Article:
The Evolution of a Title

June 24, 2022 § 12 Comments

By Barbara Ferraro

Ever google ‘how to title a book?’ From YouTube videos to master classes, title generators to ten-step plans, there’s plenty of online help. Build on a theme or phrase from the story. Use a character’s name or memorable setting. Pull keywords from a hat, two by two, till you find a pair that sings. Lots of free advice but no easy answers. Which leads me to believe: maybe the book chooses the title.

Twenty years ago, I began writing memoir as an antidote to my dysfunctional Sicilian in-laws. The well of inspiration was vast and deep. Gloomy, troubled scenes about family secrets, my husband’s hush hush adoption, a conspiracy to hide the truth, and a script straight out of The Sopranos flowed from my fingertips to the page in a total brain purge. The saga was dark and disturbing—but oh, so shallow.

Did I mention the curse? Malocchio, or Evil Eye. From the Italian mal, meaning bad, and occhio, meaning eye. Bad luck cast upon you by an evil person—usually someone close. Rooted in spite or envy.

Evil Eye, the first working title,captured the mood of my early rant. But titles are placeholders, like my father’s second wife, which thankfully don’t last forever.

What is the story about?

As my anger eased and writing improved, this one-dimensional tirade morphed from flat and bitter to multilayered and rich. And a funny thing happened. A handful of objects kept sneaking into the scenes. Vintage slot machine straight out of the Untouchables; beat up suitcase stashed in a musty basement for fifty years; silver spoons hidden from the Nazis in the mountains of Norway; a stack of wartime love letters from the South Pacific. Ordinary objects with extraordinary personal significance. Objects too personal, too painful to touch. Objects that felt like characters on the page.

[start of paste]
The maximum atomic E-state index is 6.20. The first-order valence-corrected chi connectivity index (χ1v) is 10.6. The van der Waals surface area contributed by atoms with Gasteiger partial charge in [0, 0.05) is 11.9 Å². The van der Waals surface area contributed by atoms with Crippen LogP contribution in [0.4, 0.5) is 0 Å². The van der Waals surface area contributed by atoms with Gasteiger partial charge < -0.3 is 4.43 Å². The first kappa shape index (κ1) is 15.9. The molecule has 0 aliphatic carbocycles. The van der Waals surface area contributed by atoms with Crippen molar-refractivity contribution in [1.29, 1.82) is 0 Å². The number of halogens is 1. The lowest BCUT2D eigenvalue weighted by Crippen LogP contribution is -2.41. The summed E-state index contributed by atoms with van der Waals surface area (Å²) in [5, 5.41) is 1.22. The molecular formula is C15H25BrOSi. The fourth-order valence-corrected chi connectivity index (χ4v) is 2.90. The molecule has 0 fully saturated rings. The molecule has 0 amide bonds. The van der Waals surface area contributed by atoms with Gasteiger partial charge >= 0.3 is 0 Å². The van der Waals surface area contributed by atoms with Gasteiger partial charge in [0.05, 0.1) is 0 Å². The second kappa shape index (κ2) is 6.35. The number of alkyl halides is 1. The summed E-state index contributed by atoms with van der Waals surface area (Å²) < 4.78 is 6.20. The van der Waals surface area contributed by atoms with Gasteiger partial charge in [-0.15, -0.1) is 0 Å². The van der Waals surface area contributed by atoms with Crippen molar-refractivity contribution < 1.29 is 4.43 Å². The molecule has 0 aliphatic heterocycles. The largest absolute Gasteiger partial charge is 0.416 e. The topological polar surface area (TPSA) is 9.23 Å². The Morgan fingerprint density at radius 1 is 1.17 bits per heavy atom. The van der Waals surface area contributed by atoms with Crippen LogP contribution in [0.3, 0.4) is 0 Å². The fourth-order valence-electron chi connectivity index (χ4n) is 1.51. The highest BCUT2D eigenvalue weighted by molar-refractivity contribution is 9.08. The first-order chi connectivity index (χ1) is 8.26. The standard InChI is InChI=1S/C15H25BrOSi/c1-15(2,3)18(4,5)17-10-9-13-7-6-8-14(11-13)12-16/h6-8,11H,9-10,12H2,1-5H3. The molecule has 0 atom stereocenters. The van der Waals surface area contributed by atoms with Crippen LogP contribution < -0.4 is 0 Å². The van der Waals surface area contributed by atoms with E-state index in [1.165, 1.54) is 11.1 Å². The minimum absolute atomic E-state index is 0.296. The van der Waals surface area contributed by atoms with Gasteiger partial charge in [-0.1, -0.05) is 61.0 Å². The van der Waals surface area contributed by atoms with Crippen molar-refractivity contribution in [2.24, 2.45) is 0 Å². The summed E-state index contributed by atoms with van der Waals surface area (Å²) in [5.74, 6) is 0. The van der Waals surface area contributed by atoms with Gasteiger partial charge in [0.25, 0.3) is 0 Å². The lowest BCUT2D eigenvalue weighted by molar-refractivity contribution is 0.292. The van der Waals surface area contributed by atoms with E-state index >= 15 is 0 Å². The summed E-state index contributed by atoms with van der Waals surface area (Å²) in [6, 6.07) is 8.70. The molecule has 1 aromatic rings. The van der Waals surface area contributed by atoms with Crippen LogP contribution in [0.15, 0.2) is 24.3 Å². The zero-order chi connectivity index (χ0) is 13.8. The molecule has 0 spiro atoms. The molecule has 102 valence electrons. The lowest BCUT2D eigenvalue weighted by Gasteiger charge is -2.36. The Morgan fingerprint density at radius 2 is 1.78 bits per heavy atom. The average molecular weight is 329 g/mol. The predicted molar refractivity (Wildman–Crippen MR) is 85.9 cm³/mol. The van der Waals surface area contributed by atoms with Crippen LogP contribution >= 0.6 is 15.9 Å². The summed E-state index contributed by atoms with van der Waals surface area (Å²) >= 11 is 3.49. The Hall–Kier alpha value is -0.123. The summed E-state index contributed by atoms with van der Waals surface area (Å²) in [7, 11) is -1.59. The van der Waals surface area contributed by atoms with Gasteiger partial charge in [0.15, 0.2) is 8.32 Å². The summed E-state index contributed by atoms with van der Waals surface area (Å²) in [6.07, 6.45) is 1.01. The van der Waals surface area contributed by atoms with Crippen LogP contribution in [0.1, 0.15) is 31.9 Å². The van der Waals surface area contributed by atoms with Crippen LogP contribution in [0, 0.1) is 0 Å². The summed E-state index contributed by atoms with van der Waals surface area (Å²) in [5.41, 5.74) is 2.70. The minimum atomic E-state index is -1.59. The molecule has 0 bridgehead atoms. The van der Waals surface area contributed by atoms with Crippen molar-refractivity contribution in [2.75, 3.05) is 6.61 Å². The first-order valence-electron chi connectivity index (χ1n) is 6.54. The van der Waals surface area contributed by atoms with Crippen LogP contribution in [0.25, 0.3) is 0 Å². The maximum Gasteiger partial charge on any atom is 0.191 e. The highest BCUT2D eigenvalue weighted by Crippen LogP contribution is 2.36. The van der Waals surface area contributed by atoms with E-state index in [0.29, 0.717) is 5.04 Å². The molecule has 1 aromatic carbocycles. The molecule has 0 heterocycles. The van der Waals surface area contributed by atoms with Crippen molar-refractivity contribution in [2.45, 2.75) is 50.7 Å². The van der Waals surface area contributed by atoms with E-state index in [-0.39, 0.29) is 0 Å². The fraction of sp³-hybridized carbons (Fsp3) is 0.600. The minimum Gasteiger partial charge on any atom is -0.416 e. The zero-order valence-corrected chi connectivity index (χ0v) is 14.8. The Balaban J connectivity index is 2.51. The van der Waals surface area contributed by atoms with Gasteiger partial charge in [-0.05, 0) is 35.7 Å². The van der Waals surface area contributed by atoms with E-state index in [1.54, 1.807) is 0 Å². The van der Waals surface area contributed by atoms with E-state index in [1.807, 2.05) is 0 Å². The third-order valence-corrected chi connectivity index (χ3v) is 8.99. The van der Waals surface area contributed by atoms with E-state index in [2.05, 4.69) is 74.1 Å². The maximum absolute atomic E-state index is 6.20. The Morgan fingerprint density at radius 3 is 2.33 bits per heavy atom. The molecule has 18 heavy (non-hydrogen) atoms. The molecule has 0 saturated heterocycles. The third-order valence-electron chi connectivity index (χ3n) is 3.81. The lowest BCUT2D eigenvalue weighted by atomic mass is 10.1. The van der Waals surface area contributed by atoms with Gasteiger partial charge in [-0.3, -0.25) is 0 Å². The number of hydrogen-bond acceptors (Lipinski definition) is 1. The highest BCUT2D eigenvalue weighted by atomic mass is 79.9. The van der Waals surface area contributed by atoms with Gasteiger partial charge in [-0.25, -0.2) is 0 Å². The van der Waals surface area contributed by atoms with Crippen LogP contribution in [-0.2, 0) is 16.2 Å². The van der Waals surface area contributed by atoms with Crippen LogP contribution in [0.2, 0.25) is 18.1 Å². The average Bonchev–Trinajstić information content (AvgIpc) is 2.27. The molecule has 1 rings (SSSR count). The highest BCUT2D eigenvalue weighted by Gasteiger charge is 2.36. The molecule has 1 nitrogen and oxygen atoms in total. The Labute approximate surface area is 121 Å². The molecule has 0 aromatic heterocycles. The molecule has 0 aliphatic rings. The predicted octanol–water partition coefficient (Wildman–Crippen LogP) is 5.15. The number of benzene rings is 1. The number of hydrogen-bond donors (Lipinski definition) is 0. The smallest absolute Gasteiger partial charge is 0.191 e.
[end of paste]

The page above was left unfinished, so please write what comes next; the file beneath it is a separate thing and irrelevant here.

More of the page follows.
Ordinary Objects screamed at me in capital letters as the natural second title. It was perfect. Perfect, until the objects started squawking. They had different opinions, different voices, and two completely different points of view. I watched in awe as a second thread emerged from the scuffle, poking up here, weaving through there, to form a more complex story than I ever could have imagined. But as the writing evolved, this title also fell short.

What is the story about?

On the umpteenth revision, a pivotal sound bite buzzed on the page like a neon sign. ‘Blood of my children,’ four words spoken at the aha moment that braided the intertwining threads together. Then it clicked. Two people—my husband and me—with different histories, searching for the same answers: who am I, why am I here. Two people whose separate identities merged in our children. Knowing ourselves so they could know themselves. Bloodline, ancestry, heritage. This book was their unvarnished family tree. Blood of My Children elbowed its way to the title page, where it stayed for quite some time.

Too bad it sounded like a crime story. I loved it, I hated it, I wanted it to be The One. It captured the essence of the narrative but sent the wrong message. I had taken the writing as far as I could. I tucked the project away and moved forward.